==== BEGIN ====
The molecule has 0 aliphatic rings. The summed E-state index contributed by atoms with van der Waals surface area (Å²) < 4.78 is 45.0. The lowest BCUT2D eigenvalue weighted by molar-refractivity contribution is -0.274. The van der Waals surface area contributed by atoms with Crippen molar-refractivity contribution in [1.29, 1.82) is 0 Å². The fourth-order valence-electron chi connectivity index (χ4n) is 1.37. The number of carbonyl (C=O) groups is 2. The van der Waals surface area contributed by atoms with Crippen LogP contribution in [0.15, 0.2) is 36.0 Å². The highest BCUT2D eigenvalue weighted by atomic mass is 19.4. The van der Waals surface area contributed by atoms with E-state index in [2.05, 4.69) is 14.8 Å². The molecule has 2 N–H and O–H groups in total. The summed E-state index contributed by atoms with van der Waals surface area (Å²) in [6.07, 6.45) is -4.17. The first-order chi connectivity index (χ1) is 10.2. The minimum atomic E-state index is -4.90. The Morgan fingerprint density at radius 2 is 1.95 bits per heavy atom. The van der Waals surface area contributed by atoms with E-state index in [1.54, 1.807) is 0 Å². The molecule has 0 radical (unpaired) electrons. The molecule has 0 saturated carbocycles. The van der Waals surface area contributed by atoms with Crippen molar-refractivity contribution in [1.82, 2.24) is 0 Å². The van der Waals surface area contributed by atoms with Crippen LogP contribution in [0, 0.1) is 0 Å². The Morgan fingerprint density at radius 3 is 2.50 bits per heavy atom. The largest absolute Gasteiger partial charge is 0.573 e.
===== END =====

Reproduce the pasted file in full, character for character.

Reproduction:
The molecule has 0 aliphatic rings. The summed E-state index contributed by atoms with van der Waals surface area (Å²) < 4.78 is 45.0. The lowest BCUT2D eigenvalue weighted by molar-refractivity contribution is -0.274. The van der Waals surface area contributed by atoms with Crippen molar-refractivity contribution in [1.29, 1.82) is 0 Å². The fourth-order valence-electron chi connectivity index (χ4n) is 1.37. The number of carbonyl (C=O) groups is 2. The van der Waals surface area contributed by atoms with Crippen LogP contribution in [0.15, 0.2) is 36.0 Å². The highest BCUT2D eigenvalue weighted by atomic mass is 19.4. The van der Waals surface area contributed by atoms with E-state index in [2.05, 4.69) is 14.8 Å². The molecule has 2 N–H and O–H groups in total. The summed E-state index contributed by atoms with van der Waals surface area (Å²) in [6.07, 6.45) is -4.17. The first-order chi connectivity index (χ1) is 10.2. The minimum atomic E-state index is -4.90. The Morgan fingerprint density at radius 2 is 1.95 bits per heavy atom. The van der Waals surface area contributed by atoms with E-state index in [1.54, 1.807) is 0 Å². The molecule has 0 radical (unpaired) electrons. The molecule has 0 saturated carbocycles. The van der Waals surface area contributed by atoms with Crippen molar-refractivity contribution in [1.82, 2.24) is 0 Å². The van der Waals surface area contributed by atoms with Crippen LogP contribution in [0, 0.1) is 0 Å². The Morgan fingerprint density at radius 3 is 2.50 bits per heavy atom. The largest absolute Gasteiger partial charge is 0.573 e.